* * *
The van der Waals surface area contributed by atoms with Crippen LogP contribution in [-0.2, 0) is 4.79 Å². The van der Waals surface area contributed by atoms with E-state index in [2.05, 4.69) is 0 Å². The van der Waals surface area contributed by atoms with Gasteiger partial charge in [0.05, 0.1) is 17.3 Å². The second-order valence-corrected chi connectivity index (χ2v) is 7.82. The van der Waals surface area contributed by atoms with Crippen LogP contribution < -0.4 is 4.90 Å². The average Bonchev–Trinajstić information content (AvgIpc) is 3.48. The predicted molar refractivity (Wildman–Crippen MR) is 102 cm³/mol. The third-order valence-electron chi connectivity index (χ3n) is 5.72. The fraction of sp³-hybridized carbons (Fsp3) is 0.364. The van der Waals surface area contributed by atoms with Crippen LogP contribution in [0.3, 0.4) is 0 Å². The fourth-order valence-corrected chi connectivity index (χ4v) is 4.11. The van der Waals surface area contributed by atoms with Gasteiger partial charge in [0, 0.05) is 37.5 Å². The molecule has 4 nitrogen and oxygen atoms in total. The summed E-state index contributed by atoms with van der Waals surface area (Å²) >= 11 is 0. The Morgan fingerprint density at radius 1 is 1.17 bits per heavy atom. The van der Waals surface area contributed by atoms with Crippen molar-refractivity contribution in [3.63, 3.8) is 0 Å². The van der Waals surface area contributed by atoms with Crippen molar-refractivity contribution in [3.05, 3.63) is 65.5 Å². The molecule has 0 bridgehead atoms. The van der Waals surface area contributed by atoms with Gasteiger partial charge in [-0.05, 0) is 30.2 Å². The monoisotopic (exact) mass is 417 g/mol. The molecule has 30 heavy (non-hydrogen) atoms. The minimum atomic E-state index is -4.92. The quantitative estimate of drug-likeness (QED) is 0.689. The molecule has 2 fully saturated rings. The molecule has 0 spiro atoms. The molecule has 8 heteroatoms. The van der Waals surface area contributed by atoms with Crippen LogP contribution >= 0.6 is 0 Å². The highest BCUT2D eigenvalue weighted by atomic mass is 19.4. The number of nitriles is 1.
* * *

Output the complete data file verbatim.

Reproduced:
The van der Waals surface area contributed by atoms with Crippen LogP contribution in [-0.2, 0) is 4.79 Å². The van der Waals surface area contributed by atoms with E-state index in [2.05, 4.69) is 0 Å². The van der Waals surface area contributed by atoms with Gasteiger partial charge in [0.05, 0.1) is 17.3 Å². The second-order valence-corrected chi connectivity index (χ2v) is 7.82. The van der Waals surface area contributed by atoms with Crippen LogP contribution < -0.4 is 4.90 Å². The average Bonchev–Trinajstić information content (AvgIpc) is 3.48. The predicted molar refractivity (Wildman–Crippen MR) is 102 cm³/mol. The third-order valence-electron chi connectivity index (χ3n) is 5.72. The fraction of sp³-hybridized carbons (Fsp3) is 0.364. The van der Waals surface area contributed by atoms with Crippen LogP contribution in [0.3, 0.4) is 0 Å². The fourth-order valence-corrected chi connectivity index (χ4v) is 4.11. The van der Waals surface area contributed by atoms with Gasteiger partial charge in [0, 0.05) is 37.5 Å². The molecule has 4 nitrogen and oxygen atoms in total. The summed E-state index contributed by atoms with van der Waals surface area (Å²) >= 11 is 0. The Morgan fingerprint density at radius 1 is 1.17 bits per heavy atom. The van der Waals surface area contributed by atoms with Crippen molar-refractivity contribution in [3.63, 3.8) is 0 Å². The van der Waals surface area contributed by atoms with Crippen molar-refractivity contribution in [3.05, 3.63) is 65.5 Å². The molecule has 0 bridgehead atoms. The van der Waals surface area contributed by atoms with Gasteiger partial charge in [-0.05, 0) is 30.2 Å². The monoisotopic (exact) mass is 417 g/mol. The molecule has 30 heavy (non-hydrogen) atoms. The minimum atomic E-state index is -4.92. The quantitative estimate of drug-likeness (QED) is 0.689. The molecule has 2 fully saturated rings. The molecule has 0 spiro atoms. The molecule has 8 heteroatoms. The van der Waals surface area contributed by atoms with Crippen LogP contribution >= 0.6 is 0 Å². The highest BCUT2D eigenvalue weighted by atomic mass is 19.4. The number of nitriles is 1.